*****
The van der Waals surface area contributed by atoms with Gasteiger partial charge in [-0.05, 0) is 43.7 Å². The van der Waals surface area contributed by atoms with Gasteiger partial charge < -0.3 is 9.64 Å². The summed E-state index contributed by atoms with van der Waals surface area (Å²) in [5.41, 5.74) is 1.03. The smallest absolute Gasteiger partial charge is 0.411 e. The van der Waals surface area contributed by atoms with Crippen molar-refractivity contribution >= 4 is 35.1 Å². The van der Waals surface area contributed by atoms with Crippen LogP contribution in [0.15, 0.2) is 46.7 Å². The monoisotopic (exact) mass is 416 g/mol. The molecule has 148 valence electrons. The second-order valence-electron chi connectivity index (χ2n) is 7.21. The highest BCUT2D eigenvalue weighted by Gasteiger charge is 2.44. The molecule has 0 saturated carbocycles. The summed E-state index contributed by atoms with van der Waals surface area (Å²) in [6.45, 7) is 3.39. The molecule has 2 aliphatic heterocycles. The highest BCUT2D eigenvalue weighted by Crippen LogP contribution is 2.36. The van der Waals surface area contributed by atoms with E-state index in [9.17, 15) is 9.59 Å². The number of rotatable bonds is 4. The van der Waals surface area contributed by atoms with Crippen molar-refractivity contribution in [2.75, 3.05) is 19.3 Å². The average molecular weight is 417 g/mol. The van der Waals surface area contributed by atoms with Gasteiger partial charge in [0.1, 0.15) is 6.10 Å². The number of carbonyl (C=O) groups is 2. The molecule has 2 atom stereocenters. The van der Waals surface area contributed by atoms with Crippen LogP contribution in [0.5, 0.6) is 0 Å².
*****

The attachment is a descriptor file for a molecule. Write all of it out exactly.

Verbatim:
The van der Waals surface area contributed by atoms with Gasteiger partial charge in [-0.05, 0) is 43.7 Å². The van der Waals surface area contributed by atoms with Gasteiger partial charge < -0.3 is 9.64 Å². The summed E-state index contributed by atoms with van der Waals surface area (Å²) in [5.41, 5.74) is 1.03. The smallest absolute Gasteiger partial charge is 0.411 e. The van der Waals surface area contributed by atoms with Crippen molar-refractivity contribution >= 4 is 35.1 Å². The van der Waals surface area contributed by atoms with Crippen LogP contribution in [0.15, 0.2) is 46.7 Å². The monoisotopic (exact) mass is 416 g/mol. The molecule has 148 valence electrons. The second-order valence-electron chi connectivity index (χ2n) is 7.21. The highest BCUT2D eigenvalue weighted by Gasteiger charge is 2.44. The molecule has 0 saturated carbocycles. The summed E-state index contributed by atoms with van der Waals surface area (Å²) in [6.45, 7) is 3.39. The molecule has 2 aliphatic heterocycles. The highest BCUT2D eigenvalue weighted by Crippen LogP contribution is 2.36. The van der Waals surface area contributed by atoms with E-state index in [9.17, 15) is 9.59 Å². The number of rotatable bonds is 4. The van der Waals surface area contributed by atoms with Crippen molar-refractivity contribution in [2.75, 3.05) is 19.3 Å². The average molecular weight is 417 g/mol. The van der Waals surface area contributed by atoms with Gasteiger partial charge in [0.1, 0.15) is 6.10 Å². The number of carbonyl (C=O) groups is 2. The molecule has 2 atom stereocenters. The van der Waals surface area contributed by atoms with Crippen LogP contribution in [0.5, 0.6) is 0 Å².